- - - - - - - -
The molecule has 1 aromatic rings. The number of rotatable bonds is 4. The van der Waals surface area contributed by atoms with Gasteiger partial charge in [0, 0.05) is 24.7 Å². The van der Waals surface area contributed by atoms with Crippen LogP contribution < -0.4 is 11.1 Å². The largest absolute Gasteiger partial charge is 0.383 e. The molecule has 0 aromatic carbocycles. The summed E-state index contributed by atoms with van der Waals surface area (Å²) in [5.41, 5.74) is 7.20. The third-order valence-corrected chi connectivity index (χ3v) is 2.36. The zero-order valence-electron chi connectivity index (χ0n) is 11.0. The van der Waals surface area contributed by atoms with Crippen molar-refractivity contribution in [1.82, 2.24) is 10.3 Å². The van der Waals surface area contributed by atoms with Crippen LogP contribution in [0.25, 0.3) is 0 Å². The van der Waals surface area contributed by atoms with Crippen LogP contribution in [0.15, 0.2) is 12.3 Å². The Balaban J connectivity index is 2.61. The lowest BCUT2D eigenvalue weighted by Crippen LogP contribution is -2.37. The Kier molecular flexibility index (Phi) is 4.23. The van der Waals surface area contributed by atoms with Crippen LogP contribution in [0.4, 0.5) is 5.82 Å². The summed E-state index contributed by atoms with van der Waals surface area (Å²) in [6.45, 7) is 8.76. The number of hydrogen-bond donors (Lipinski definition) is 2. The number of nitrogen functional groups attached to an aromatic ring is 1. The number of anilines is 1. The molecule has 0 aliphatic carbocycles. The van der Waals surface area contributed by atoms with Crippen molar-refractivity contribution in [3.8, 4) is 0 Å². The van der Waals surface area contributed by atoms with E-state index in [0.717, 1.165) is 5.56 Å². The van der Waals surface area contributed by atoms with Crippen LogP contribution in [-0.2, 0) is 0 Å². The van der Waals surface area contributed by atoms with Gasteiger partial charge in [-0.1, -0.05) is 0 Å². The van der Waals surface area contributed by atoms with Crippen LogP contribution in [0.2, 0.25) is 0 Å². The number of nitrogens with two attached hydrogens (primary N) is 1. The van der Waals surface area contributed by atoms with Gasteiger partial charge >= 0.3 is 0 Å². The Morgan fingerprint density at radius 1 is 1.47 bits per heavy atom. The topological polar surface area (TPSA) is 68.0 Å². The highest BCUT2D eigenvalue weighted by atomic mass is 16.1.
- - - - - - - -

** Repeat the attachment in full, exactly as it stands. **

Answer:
The molecule has 1 aromatic rings. The number of rotatable bonds is 4. The van der Waals surface area contributed by atoms with Gasteiger partial charge in [0, 0.05) is 24.7 Å². The van der Waals surface area contributed by atoms with Crippen LogP contribution < -0.4 is 11.1 Å². The largest absolute Gasteiger partial charge is 0.383 e. The molecule has 0 aromatic carbocycles. The summed E-state index contributed by atoms with van der Waals surface area (Å²) in [5.41, 5.74) is 7.20. The third-order valence-corrected chi connectivity index (χ3v) is 2.36. The zero-order valence-electron chi connectivity index (χ0n) is 11.0. The van der Waals surface area contributed by atoms with Crippen molar-refractivity contribution in [1.82, 2.24) is 10.3 Å². The van der Waals surface area contributed by atoms with Crippen LogP contribution in [0.25, 0.3) is 0 Å². The van der Waals surface area contributed by atoms with Crippen LogP contribution in [0.15, 0.2) is 12.3 Å². The Balaban J connectivity index is 2.61. The lowest BCUT2D eigenvalue weighted by Crippen LogP contribution is -2.37. The Kier molecular flexibility index (Phi) is 4.23. The van der Waals surface area contributed by atoms with Crippen LogP contribution in [0.4, 0.5) is 5.82 Å². The summed E-state index contributed by atoms with van der Waals surface area (Å²) in [6.45, 7) is 8.76. The number of hydrogen-bond donors (Lipinski definition) is 2. The number of nitrogen functional groups attached to an aromatic ring is 1. The number of anilines is 1. The molecule has 0 aliphatic carbocycles. The van der Waals surface area contributed by atoms with Crippen molar-refractivity contribution in [3.8, 4) is 0 Å². The van der Waals surface area contributed by atoms with E-state index in [0.717, 1.165) is 5.56 Å². The van der Waals surface area contributed by atoms with Crippen LogP contribution in [-0.2, 0) is 0 Å². The van der Waals surface area contributed by atoms with Gasteiger partial charge in [-0.1, -0.05) is 0 Å². The van der Waals surface area contributed by atoms with Crippen LogP contribution in [0.2, 0.25) is 0 Å². The number of nitrogens with two attached hydrogens (primary N) is 1. The van der Waals surface area contributed by atoms with Gasteiger partial charge >= 0.3 is 0 Å². The Morgan fingerprint density at radius 1 is 1.47 bits per heavy atom. The topological polar surface area (TPSA) is 68.0 Å². The highest BCUT2D eigenvalue weighted by atomic mass is 16.1.